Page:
Waking up with a tarantula crawling on you can be quite shocking. But the assassin who put it there is an idiot. Tarantulas make fine pets. Their bite is no more poisonous than a bee sting. And neither are black widow spiders deadly, though their bites can be bothersome. I know this from personal experience. Riding my bike back from campus one day, my leg, neck, and arm started to swell up and it became clear that I’d been bitten three times. The next day parts of my body that were unreachable began to itch terribly (under my fingernails, six inches down my throat) and the doctor at the clinic gave me some powerful sleeping aids because that was all medicine could do for me. I had to sleep it off.
And please, stop feeding cats bowls of milk. Their digestive systems aren’t made to handle cow’s milk. Every freaking movie gives cats a nice bowl of milk. Blech!
How many times have you seen a film in which the hero and heroine are evading the bad guys and they come to a lake or river but stop because of the deadly piranhas?
An oft-used trope is an animal will fall in and the water begins to look like it’s bubbling hot because of those vicious little creatures all tearing away at that animal’s carcass.
Fun Fact: There has never been a fatal attack of piranhas recorded. They’re actually quite timid.
And don’t try to suck the venom from a snake bite. It could kill you.
In the Army, years ago, they actually taught that in first aid classes, but soon learned the proper method and then furnished first aid kits with little rubber thimbles that would suck out the venom. The old, stupid method made for great humor, though. There’s the story of one trainee asking, “But Sarge? What if I get bit in the ass by a snake?”
“Well, son, you’ll soon find out who your real friends are.”
The Cleveland Clinic tells us:
They also tell us:
And get help soon! [Ref]
And what about those crazy lemmings that commit mass suicide? eh?
Never happened. And it was Disney that created this one. Their nature documentary, White Wilderness, used camera tricks to create this fantasy. Who knows why they did it, but they did. [Ref]
I’m told that if you want real history, turn on the History Channel.
Well, we’ve already told you about their two-part presentation on Houdini, and how it was mostly fiction.
But there is mishistory everywhere. From Vikings wearing horns to duels in 17th century England. Mishistory is full of things we think are common that aren’t common at all. (For you logophiles, there is mishistory and shistory. Mishistory is inaccurate history, while shistory is deliberately twisted or misrepresented history.)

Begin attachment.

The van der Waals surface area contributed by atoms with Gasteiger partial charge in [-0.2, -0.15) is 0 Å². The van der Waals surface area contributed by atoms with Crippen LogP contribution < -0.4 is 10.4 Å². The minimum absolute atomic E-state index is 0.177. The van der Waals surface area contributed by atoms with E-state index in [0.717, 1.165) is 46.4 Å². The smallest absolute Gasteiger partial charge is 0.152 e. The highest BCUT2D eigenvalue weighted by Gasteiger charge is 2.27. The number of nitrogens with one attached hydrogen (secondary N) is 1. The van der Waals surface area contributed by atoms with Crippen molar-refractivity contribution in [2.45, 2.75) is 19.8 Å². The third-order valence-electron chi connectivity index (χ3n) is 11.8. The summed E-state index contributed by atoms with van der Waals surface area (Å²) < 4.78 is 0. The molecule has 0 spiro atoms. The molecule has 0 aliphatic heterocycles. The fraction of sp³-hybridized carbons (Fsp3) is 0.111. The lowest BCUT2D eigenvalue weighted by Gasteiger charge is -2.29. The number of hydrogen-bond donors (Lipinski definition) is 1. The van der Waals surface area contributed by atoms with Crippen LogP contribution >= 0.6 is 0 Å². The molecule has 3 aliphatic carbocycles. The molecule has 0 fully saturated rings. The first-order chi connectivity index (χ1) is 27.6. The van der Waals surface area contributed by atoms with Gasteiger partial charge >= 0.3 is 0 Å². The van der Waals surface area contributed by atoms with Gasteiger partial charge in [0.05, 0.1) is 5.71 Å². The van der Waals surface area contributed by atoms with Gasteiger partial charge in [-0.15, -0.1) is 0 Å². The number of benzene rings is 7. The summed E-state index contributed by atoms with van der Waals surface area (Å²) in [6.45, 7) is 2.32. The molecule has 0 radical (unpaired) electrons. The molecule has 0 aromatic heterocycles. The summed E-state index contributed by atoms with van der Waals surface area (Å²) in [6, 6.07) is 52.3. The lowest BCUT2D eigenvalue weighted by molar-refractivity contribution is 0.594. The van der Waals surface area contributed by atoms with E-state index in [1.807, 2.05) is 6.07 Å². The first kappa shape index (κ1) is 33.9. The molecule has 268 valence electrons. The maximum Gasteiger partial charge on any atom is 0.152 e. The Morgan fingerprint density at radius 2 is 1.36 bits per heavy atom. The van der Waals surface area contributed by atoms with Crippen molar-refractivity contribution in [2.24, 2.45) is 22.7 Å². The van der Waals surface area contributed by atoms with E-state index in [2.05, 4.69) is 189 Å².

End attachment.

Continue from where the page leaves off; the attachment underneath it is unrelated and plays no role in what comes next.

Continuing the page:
Take the term Viking. We call them Vikings but that, in fact, is what they were doing, not what they were called. Viking means freebooting voyage, piracy. It was originally a verb. [Ref]
And no, they did not wear helmets with horns. That’s reserved for crazies who think they can overturn elections by assaulting the Capitol. [Ref]
Movies have been with us since the early 1900s and no one ran screaming from the theater when they first saw a train coming at them (was reported to have happened, but never did).
There is as much real history absent from movies, as there is history absent from our history text books today. (Try to find real Native history, or real Black history, or even the history of unions in a modern history text book.)
In film: nobody gets sick sailing on ships (except for comedic effect), there were only heterosexual relationships, death by hanging is instantaneous, high speed horse chases went on for miles and miles, handicapped people just didn’t exist, falling out of a window and landing on a car roof will save your life, cars blow up when you shoot the gas tank, and if a bad guy is running, one shot and he’ll immediately fall to the ground.
If the “promise of television” was to dumb us down, then mission accomplished. Sure, these tropes and myths were first in the movies, but then television brought it all into our homes and this great teaching tool has, in the end, taught us that there is definitely a sucker born every minute.
The movie Missouri Breaks was the first movie I’ve ever seen that presented a hanging realistically and it’s gross. And yes, back then, in the absence of the theaters and music halls of the big cities, a hanging was the only real entertainment that citizens could gather to watch . . . and then have a picnic.